2B Galéria, Budapest
October 15, 2012 through November 10, 2012
Borbala Major, the daughter of the artist Janos Major (1934-2008), lives in New York City and curated this exhibition in conjunction with Alma. Major's subject matter frequently concerns Central-European Jewish identity and the enduring anti-Semitism in the region. Janos Major’s art is still largely underexposed and continues to be controversial.
János Major was born in 1934 into a middle-class Jewish family. His father died in 1943 in Russia, serving in the Hungarian military’s forced labor service, to which Jewish men were consigned. Together with his mother and sister, he survived the Holocaust hiding under a false identity. His artistic career took off to a promising start after he completed his studies in the late 1950s. His mentors (among them the celebrated Béla Kondor) and peers considered him particularly talented and capable. Even by his supporters, however, struggled to appreciate His more provocative works, and the authorities harassed him when he attempted to exhibit such works. In 1976 he was diagnosed with paranoid schizophrenia, triggered by personal tragedy, and hospitalized. After this, he was too ill to work for eight years. In the mid 1980s he resumed work and continued till the end of his life, despite the severity of his illness.
János Major often stated that he disliked "isms" in art, the idea that artists need to reflect fashions based on pre-fabricated trends and ideologies. He consciously cultivated what may be called an existentialist attitude, seeing art as an activity that 'brackets" the audience and the end product, and is instead concerned with the process of transformation in the artist and in his perceptions through the act of creation. Working from the inside out, he attempts to transform the private and limited into something visible and limitless. The quintessential statement on this transformative action of art is Baudelaire's often quoted passage in his epilogue to The Flowers of Evil (Les Fleurs du Mal) "Because in each thing I went to the heart of the matter, You gave me mud and I made gold out of it."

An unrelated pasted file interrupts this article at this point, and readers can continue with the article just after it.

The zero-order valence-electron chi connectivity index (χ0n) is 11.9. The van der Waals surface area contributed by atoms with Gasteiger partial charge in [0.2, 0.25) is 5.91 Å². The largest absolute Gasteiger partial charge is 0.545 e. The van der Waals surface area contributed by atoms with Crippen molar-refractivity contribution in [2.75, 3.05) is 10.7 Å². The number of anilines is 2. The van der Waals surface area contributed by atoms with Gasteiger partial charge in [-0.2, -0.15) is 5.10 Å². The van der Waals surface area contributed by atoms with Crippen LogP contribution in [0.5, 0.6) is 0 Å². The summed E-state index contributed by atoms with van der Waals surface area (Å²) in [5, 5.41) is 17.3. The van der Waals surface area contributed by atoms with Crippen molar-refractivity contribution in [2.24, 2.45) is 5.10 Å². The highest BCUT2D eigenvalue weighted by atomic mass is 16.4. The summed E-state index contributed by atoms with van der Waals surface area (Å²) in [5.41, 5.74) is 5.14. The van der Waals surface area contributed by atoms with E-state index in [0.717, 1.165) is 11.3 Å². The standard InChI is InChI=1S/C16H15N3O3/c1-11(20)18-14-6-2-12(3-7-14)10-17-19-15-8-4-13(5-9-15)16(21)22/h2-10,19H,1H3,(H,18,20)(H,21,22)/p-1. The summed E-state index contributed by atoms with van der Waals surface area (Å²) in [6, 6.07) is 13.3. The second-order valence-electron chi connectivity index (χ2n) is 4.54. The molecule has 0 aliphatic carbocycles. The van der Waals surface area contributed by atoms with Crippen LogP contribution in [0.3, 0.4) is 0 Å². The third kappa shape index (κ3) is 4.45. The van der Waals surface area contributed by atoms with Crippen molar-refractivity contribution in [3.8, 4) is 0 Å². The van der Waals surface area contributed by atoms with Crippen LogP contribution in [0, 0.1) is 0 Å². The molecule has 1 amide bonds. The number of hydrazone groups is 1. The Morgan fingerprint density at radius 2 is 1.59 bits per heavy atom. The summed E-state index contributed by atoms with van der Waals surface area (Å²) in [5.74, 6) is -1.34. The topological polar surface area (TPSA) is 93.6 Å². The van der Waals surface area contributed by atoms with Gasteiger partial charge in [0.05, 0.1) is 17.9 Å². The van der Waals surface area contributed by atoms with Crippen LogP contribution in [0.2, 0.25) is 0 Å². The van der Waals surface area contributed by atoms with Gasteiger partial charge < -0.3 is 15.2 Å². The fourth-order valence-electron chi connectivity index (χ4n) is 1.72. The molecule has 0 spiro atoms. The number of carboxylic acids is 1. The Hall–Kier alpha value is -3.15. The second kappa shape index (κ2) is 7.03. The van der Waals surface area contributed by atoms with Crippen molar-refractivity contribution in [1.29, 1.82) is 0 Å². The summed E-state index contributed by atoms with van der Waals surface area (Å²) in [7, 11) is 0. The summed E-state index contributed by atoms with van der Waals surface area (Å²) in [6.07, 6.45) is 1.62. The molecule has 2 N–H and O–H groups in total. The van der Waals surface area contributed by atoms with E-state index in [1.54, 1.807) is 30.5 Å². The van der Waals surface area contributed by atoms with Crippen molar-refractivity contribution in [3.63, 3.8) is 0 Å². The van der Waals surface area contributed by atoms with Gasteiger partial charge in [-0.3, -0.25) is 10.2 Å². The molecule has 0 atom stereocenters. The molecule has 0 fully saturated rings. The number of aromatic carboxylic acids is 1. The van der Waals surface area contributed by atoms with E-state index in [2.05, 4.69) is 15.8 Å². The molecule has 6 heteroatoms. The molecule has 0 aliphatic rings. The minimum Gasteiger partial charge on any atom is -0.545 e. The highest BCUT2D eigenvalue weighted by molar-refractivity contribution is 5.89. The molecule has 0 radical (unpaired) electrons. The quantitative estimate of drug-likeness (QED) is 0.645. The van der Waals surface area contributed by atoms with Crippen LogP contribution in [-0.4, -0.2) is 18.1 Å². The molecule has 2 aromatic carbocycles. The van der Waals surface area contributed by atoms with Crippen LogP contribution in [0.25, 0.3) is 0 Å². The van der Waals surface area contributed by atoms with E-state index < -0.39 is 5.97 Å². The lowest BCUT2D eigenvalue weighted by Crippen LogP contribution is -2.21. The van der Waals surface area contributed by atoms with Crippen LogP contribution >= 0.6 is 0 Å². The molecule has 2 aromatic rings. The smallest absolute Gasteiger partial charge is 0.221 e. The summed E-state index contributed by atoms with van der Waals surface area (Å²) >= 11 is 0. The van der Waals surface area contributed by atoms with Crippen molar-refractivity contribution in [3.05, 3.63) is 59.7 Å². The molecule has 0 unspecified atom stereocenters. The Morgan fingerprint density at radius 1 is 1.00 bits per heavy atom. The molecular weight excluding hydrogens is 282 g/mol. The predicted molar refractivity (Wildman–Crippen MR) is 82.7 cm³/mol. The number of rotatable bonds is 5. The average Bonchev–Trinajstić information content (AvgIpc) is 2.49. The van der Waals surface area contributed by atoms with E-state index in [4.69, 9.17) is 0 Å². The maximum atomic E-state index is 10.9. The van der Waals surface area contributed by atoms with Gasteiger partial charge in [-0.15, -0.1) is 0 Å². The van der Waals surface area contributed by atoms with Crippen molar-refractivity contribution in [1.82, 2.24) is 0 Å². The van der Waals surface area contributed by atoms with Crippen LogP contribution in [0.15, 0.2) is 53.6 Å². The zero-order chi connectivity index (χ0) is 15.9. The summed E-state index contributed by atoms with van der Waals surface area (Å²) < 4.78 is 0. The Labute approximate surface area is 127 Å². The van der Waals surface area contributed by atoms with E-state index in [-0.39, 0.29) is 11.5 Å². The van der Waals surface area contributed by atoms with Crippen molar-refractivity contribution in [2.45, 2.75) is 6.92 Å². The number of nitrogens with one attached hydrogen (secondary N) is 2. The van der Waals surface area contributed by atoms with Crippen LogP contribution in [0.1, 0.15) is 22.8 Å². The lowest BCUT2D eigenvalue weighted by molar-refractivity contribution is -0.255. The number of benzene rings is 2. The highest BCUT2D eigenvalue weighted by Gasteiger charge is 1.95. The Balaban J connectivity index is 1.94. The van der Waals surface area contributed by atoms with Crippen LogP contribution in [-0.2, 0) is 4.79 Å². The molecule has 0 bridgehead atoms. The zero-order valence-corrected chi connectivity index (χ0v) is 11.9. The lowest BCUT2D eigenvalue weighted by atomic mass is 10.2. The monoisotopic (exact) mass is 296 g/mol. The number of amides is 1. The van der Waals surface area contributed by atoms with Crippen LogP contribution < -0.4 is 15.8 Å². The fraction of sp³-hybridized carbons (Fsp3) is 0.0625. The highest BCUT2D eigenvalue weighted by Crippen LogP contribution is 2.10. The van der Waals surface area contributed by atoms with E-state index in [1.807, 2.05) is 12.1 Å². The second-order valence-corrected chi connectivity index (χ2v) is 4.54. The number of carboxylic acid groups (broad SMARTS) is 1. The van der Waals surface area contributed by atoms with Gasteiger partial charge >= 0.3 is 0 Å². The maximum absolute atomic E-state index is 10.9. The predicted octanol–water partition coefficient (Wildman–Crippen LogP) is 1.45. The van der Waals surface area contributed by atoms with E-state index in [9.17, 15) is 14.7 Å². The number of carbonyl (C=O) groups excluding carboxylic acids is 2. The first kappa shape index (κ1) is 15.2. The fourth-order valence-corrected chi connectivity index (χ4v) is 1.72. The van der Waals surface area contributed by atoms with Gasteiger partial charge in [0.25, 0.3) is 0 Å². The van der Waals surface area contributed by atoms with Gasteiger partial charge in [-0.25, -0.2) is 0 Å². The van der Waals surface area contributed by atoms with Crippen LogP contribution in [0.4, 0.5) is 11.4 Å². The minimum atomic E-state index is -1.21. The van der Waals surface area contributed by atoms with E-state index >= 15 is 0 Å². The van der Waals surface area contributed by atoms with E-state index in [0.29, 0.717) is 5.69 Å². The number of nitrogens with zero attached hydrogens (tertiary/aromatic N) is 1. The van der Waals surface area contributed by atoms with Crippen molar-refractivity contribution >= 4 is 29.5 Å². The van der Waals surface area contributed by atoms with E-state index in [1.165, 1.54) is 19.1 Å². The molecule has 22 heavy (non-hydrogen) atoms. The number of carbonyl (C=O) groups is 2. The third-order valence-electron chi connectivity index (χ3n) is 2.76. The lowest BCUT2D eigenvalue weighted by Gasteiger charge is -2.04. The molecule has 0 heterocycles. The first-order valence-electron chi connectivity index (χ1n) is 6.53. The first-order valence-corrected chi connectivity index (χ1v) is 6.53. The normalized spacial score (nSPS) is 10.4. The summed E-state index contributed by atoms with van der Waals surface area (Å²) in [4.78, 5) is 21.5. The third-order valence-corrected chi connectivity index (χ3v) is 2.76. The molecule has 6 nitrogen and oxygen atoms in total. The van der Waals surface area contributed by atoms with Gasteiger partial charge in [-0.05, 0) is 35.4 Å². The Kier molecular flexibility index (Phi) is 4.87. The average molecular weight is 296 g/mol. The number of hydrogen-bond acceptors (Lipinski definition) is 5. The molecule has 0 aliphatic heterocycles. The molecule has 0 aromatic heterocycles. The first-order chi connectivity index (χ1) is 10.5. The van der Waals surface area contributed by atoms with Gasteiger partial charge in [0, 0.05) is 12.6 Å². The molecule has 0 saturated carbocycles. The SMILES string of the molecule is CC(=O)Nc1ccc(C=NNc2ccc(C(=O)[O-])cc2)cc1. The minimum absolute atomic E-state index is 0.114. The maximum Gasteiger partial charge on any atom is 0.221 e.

As János Major’s artistic vision matured, he focused more and more on his Jewish identity. An exercise begun for the sake of mental hygiene, to clarify and understand his own “spoiled identity” (to use Erwin Goffman's term), turned into a lifelong project. Two attitudes intersect and complement each other in his work: one is revolt and the other is self-analysis. He exteriorizes his inner scars, his "stigma," turning it upside down and throwing it back at the perpetrators; seeking a counter discourse to anti-Semitism. But Major was also keenly aware that he himself was part of the problem, that he needed to deconstruct his own self-understanding. This attitude, which combined revolt with merciless self-analysis, characterized the work of such post-war Jewish writers as Allen Ginsberg, Saul Bellow, and, to some degree, Philip Roth, whom Major often cited as his ideological parallels. In 1960s Hungary the topic of Jewish identity was off limits; to attempt a radical, unorthodox approach to it was extraordinary and daring. Major continued for the rest of his life to provoke, to broach taboos, and to turn the tradition of self portraiture into a quest for “self-clarification.”
The show “János Major: Self-portraits without a mask” is curated by the artist’s daughter, Borbala Major. The show continues the 2B Gallery tradition of “family exhibitions” that give an opportunity for reinterpreting private histories and for working through inter-generationally transmitted traumas.
© ALMA 2014